In affirming the District Court’s grant of a preliminary injunction, a majority of the Ninth Circuit panel relied on Supreme Court precedent which make clear that state rules or statutes which impose a burden on the formation of arbitration agreements are an obstacle to the legislative intent of, and thus preempted by, the FAA. The majority also noted other federal circuit courts (notably the First and Fourth Circuits) reached similar conclusions when confronted with state laws that attempted to prevent parties from entering arbitration agreements.
The Ninth Circuit panel majority also rejected arguments from the State of California that it should sever clauses that were deemed preempted by the FAA and leave the remainder of the law intact. The majority explained that AB 51 could not be dissected and salvaged because the statute’s provisions all work together to burden the formation of arbitration agreements and, in any event, there was no authority in the legislation to sever the penalty portions of the law.
What this means for employers
In light of the Ninth Circuit’s opinion in Bonta, the preliminary injunction as to AB 51 is still in place. Thus, California employers may continue to require their employees and job applicants to sign arbitration agreements as a condition of employment. However, there is one crucial caveat. The Bonta opinion and the preliminary injunction apply only to arbitration agreements governed by the FAA. Thus, employers who wish to obtain new arbitration agreements, either for new hires or existing employees, should first ensure that the FAA applies. Notably, the FAA does not apply: (1) to certain transportation workers, to whom the FAA by its terms does not apply, and, more importantly (2) to arbitration agreements that specifically provide that they are governed by state arbitration law, as opposed to the FAA.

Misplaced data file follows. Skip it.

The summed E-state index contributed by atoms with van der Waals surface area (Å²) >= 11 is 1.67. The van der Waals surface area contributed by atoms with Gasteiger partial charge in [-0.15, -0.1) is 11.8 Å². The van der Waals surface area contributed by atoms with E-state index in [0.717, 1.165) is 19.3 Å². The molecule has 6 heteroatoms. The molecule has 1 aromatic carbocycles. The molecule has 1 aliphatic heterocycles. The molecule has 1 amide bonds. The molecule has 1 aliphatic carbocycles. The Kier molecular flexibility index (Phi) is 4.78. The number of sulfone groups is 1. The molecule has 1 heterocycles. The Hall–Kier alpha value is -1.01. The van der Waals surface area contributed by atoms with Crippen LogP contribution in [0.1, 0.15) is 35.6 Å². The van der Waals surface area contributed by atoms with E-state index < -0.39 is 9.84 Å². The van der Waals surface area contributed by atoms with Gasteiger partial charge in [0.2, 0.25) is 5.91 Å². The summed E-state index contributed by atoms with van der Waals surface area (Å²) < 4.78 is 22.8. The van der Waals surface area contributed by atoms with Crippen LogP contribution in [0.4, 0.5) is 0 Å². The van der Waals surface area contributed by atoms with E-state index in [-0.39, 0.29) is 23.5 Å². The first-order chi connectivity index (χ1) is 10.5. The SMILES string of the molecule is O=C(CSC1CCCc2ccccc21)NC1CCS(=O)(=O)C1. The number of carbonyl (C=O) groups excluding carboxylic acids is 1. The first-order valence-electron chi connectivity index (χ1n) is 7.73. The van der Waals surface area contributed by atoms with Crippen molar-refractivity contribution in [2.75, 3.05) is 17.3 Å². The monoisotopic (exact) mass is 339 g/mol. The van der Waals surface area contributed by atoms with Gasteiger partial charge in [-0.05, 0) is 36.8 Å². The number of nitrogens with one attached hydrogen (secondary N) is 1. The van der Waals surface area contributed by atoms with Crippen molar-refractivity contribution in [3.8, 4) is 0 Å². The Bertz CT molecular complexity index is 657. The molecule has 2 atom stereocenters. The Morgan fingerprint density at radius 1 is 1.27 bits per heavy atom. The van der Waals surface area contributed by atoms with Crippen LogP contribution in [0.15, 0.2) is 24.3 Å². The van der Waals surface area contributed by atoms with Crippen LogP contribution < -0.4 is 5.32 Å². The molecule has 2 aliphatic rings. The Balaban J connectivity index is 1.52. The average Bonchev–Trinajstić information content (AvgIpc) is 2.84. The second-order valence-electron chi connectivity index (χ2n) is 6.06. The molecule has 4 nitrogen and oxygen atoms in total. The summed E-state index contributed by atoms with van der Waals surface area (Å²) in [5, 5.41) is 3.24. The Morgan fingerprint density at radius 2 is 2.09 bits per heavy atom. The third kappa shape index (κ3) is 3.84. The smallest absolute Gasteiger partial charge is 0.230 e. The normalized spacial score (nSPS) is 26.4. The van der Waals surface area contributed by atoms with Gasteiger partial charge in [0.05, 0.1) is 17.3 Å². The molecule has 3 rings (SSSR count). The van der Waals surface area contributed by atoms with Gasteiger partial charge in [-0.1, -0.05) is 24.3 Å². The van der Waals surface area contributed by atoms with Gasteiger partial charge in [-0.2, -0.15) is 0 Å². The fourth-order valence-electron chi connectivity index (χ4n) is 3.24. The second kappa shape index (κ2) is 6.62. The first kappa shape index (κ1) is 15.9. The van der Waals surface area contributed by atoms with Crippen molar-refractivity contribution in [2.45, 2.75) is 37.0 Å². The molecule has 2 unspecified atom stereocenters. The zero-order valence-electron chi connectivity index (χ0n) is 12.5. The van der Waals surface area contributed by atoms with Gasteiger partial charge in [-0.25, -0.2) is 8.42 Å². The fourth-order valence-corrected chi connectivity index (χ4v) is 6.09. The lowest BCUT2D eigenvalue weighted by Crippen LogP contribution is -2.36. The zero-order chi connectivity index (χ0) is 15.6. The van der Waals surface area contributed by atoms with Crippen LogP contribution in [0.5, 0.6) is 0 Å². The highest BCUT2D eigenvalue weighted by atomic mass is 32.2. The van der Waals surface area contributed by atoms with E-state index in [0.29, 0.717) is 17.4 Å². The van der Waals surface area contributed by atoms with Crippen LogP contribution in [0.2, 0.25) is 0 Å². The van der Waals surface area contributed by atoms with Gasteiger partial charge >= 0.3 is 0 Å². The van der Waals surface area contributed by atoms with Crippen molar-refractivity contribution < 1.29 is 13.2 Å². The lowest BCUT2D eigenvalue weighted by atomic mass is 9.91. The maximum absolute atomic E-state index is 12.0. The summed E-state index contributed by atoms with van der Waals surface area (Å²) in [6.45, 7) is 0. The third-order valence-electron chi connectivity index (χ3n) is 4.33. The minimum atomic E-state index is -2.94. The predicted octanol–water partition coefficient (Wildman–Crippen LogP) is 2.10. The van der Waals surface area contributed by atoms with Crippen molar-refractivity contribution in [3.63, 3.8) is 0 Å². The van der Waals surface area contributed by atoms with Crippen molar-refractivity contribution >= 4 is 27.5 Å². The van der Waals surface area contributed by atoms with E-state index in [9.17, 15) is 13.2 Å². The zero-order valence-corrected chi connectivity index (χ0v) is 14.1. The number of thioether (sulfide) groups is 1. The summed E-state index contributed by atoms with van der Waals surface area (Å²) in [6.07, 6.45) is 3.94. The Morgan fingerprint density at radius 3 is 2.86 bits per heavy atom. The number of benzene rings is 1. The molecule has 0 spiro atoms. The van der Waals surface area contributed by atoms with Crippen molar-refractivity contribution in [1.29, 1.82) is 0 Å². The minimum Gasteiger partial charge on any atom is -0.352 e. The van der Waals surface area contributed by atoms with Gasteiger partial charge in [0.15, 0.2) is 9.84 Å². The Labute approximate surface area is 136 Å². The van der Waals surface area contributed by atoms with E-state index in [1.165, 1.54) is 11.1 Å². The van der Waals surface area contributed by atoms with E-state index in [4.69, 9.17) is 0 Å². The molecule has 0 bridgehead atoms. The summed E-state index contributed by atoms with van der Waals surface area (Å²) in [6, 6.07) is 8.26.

When crafting arbitration agreements, employers should make sure that the agreement specifies that it is governed by the FAA. Although doing so does not ensure that the FAA applies – one most be engaged in work affecting interstate commerce – the failure to specify FAA coverage may result in a court finding the agreement in violation of California law.
In light of the Ninth Circuit’s opinion, the preliminary injunction barring enforcement of AB 51 with respect to arbitration agreements governed by the FAA will remain in effect. The State could request a rehearing by the Ninth Circuit (as Plaintiffs did previously in Bonta) or file a petition for review with the. Supreme Court. In either case, the injunction will remain in effect until a decision in the matter.
If the State does not pursue a further appeal or rehearing, the matter will return to the District Court which will then make a determination as to the legality of AB 51. Regardless of the outcome by the District Court, we foresee further appeals. As such, the final status on the legality of AB 51 may not be known for 2-3 years.
AB 51 is California’s third attempt since 2015 to enact worker-protective legislation against arbitration; its first two attempts were vetoed by Governor Jerry Brown for violating federal law established by the Supreme Court. It remains to be seen if the legislature will try once more to craft legislation aiming to limit forced arbitration in employment. Regardless, the Ninth Circuit’s decision in Bonta is a significant win for proponents of arbitration and could help proponents of arbitration outside California. States such as Illinois, Maryland, New Jersey, New York, Vermont, and Washington have enacted state laws that purport to restrict an employer’s ability to enter predispute arbitration agreements with its employees. The Ninth Circuit’s decision provides further support that such state laws may be preempted by and invalidated under the FAA.